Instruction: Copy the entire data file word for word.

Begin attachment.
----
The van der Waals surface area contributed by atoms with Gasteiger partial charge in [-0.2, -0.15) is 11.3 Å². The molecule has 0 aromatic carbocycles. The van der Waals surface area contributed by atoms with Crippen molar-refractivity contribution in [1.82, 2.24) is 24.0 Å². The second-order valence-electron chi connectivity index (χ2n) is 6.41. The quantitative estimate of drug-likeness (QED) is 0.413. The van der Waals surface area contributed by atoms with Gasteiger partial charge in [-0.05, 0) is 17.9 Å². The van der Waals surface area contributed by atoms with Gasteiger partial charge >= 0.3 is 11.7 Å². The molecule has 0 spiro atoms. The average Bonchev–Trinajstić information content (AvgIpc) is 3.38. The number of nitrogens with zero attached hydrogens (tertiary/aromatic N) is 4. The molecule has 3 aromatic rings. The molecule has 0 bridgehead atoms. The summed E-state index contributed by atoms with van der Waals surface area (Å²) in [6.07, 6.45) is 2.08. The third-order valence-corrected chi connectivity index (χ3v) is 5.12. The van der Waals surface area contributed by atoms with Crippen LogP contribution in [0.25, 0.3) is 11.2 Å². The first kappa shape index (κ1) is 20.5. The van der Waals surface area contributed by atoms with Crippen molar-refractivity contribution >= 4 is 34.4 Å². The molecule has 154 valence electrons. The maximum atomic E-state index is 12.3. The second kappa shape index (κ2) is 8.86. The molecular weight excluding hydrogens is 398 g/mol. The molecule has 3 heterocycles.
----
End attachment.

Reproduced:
The van der Waals surface area contributed by atoms with Gasteiger partial charge in [-0.2, -0.15) is 11.3 Å². The molecule has 0 aromatic carbocycles. The van der Waals surface area contributed by atoms with Crippen molar-refractivity contribution in [1.82, 2.24) is 24.0 Å². The second-order valence-electron chi connectivity index (χ2n) is 6.41. The quantitative estimate of drug-likeness (QED) is 0.413. The van der Waals surface area contributed by atoms with Gasteiger partial charge in [-0.05, 0) is 17.9 Å². The van der Waals surface area contributed by atoms with Gasteiger partial charge >= 0.3 is 11.7 Å². The molecule has 0 spiro atoms. The average Bonchev–Trinajstić information content (AvgIpc) is 3.38. The number of nitrogens with zero attached hydrogens (tertiary/aromatic N) is 4. The molecule has 3 aromatic rings. The molecule has 0 bridgehead atoms. The summed E-state index contributed by atoms with van der Waals surface area (Å²) in [6.07, 6.45) is 2.08. The third-order valence-corrected chi connectivity index (χ3v) is 5.12. The van der Waals surface area contributed by atoms with Crippen LogP contribution in [0.25, 0.3) is 11.2 Å². The first kappa shape index (κ1) is 20.5. The van der Waals surface area contributed by atoms with Crippen molar-refractivity contribution >= 4 is 34.4 Å². The molecule has 154 valence electrons. The maximum atomic E-state index is 12.3. The second kappa shape index (κ2) is 8.86. The molecular weight excluding hydrogens is 398 g/mol. The molecule has 3 heterocycles.